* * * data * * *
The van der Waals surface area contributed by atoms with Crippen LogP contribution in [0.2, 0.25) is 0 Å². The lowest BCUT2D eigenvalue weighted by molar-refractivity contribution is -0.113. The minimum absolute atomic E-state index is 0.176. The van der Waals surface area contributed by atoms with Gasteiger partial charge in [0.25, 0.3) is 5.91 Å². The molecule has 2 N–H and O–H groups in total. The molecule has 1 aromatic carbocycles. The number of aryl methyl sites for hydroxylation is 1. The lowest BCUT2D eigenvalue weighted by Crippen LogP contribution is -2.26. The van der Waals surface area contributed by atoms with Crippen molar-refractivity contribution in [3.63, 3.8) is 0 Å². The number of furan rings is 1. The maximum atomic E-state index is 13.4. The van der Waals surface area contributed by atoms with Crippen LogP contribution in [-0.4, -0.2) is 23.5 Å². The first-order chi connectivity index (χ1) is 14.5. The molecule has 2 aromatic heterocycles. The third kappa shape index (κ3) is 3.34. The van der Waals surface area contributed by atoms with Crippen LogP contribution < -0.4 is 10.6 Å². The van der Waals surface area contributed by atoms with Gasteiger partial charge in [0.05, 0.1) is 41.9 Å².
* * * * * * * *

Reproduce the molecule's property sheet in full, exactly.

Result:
The van der Waals surface area contributed by atoms with Crippen LogP contribution in [0.2, 0.25) is 0 Å². The lowest BCUT2D eigenvalue weighted by molar-refractivity contribution is -0.113. The minimum absolute atomic E-state index is 0.176. The van der Waals surface area contributed by atoms with Gasteiger partial charge in [0.25, 0.3) is 5.91 Å². The molecule has 2 N–H and O–H groups in total. The molecule has 1 aromatic carbocycles. The number of aryl methyl sites for hydroxylation is 1. The lowest BCUT2D eigenvalue weighted by Crippen LogP contribution is -2.26. The van der Waals surface area contributed by atoms with Crippen molar-refractivity contribution in [3.63, 3.8) is 0 Å². The number of furan rings is 1. The maximum atomic E-state index is 13.4. The van der Waals surface area contributed by atoms with Crippen LogP contribution in [-0.4, -0.2) is 23.5 Å². The first-order chi connectivity index (χ1) is 14.5. The molecule has 2 aromatic heterocycles. The third kappa shape index (κ3) is 3.34. The van der Waals surface area contributed by atoms with Crippen LogP contribution < -0.4 is 10.6 Å². The van der Waals surface area contributed by atoms with Gasteiger partial charge in [0.05, 0.1) is 41.9 Å².